Here’s a novel approach for employers falsely accused of discrimination in the press. If you win the discrimination case, you may be able to sue the employee for defamation.
Recent case: Sandra, who has gray hair, worked as a Capital Title branch manager for about eight years until she was terminated. Sandra told a reporter she was suing because she had been fired for refusing to dye her hair. The Houston Chronicle published her allegations. (See “Sure, the Galleria is swanky, but is it worth a lawsuit?”)
When Sandra sued, Capital Title countersued for defamation, claiming the news reports harmed its image.
It also asked the court to toss out Sandra’s age discrimination claim, arguing that it fired her because of customer complaints about rudeness and a generally unpleasant demeanor—not her gray hair.
Sandra claimed that the day before she was fired, her boss told her that she should wear “clothes that are more appropriate for the workplace,” and perhaps get her “hair trimmed and dyed.” Capital Title countered that the next day, Sandra arrived late, smelled like alcohol, wore inappropriate clothing and refused to do her work. That’s when it fired her.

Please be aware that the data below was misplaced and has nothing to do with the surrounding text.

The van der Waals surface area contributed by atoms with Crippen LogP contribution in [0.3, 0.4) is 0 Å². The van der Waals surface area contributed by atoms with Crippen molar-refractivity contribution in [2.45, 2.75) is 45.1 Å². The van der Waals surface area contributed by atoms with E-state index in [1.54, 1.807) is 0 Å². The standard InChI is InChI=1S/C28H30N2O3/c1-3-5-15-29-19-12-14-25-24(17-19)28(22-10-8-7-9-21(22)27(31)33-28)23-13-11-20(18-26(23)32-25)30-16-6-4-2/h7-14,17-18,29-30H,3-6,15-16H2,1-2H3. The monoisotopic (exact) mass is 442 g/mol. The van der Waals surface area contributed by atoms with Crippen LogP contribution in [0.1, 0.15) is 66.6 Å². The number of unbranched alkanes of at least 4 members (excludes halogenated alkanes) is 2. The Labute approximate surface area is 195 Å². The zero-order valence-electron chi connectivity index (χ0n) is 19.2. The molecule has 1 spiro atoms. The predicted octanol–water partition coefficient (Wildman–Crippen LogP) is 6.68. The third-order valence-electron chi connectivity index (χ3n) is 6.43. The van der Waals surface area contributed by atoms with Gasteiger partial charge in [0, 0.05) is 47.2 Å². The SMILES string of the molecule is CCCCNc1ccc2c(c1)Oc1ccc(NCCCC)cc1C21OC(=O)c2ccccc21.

The court dismissed Sandra’s age discrimination case, concluding there was good reason for firing her. It also said the defamation counterclaim could proceed based on Sandra’s comments to the press. (Rawline v. Capital Title, No. H-11-2379, SD TX, 2012)
- After years of litigation, court orders cops' promotion
- Rule against document removal supports legit business need
- Setting policies for covering employees' electronic communications
- Make sure job descriptions, handbook include reasonable work expectations
- Before firing, make sure you treated others just the same